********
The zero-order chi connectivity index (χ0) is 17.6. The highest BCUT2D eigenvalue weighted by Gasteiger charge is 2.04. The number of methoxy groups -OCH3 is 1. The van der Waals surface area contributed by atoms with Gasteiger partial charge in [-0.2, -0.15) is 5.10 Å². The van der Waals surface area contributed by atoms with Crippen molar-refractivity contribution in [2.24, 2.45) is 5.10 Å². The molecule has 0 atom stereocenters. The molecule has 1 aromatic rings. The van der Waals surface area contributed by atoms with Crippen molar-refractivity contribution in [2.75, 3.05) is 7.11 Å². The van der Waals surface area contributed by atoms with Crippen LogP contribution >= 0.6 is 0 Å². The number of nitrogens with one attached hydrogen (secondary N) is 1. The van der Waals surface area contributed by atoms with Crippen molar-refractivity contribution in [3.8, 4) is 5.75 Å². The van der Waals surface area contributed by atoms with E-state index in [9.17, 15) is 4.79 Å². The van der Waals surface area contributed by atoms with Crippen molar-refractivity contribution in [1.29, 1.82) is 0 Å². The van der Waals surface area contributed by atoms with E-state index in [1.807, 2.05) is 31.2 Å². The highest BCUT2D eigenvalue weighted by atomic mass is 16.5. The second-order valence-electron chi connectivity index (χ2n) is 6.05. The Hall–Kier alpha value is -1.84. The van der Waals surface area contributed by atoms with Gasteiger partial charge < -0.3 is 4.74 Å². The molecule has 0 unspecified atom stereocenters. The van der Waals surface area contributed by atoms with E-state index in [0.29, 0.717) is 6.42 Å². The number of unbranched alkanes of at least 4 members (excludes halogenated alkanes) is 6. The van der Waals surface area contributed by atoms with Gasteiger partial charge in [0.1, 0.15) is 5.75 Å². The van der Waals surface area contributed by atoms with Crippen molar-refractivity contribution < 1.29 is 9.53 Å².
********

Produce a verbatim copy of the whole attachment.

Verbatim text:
The zero-order chi connectivity index (χ0) is 17.6. The highest BCUT2D eigenvalue weighted by Gasteiger charge is 2.04. The number of methoxy groups -OCH3 is 1. The van der Waals surface area contributed by atoms with Gasteiger partial charge in [-0.2, -0.15) is 5.10 Å². The van der Waals surface area contributed by atoms with Crippen molar-refractivity contribution in [2.24, 2.45) is 5.10 Å². The molecule has 0 atom stereocenters. The molecule has 1 aromatic rings. The van der Waals surface area contributed by atoms with Crippen molar-refractivity contribution in [2.75, 3.05) is 7.11 Å². The van der Waals surface area contributed by atoms with Crippen LogP contribution >= 0.6 is 0 Å². The number of nitrogens with one attached hydrogen (secondary N) is 1. The van der Waals surface area contributed by atoms with Crippen molar-refractivity contribution in [3.8, 4) is 5.75 Å². The van der Waals surface area contributed by atoms with E-state index in [9.17, 15) is 4.79 Å². The van der Waals surface area contributed by atoms with Crippen molar-refractivity contribution in [1.29, 1.82) is 0 Å². The van der Waals surface area contributed by atoms with E-state index in [1.807, 2.05) is 31.2 Å². The highest BCUT2D eigenvalue weighted by atomic mass is 16.5. The second-order valence-electron chi connectivity index (χ2n) is 6.05. The Hall–Kier alpha value is -1.84. The van der Waals surface area contributed by atoms with Gasteiger partial charge < -0.3 is 4.74 Å². The molecule has 0 unspecified atom stereocenters. The van der Waals surface area contributed by atoms with E-state index in [0.29, 0.717) is 6.42 Å². The number of unbranched alkanes of at least 4 members (excludes halogenated alkanes) is 6. The van der Waals surface area contributed by atoms with Gasteiger partial charge in [0.1, 0.15) is 5.75 Å². The van der Waals surface area contributed by atoms with Crippen molar-refractivity contribution < 1.29 is 9.53 Å².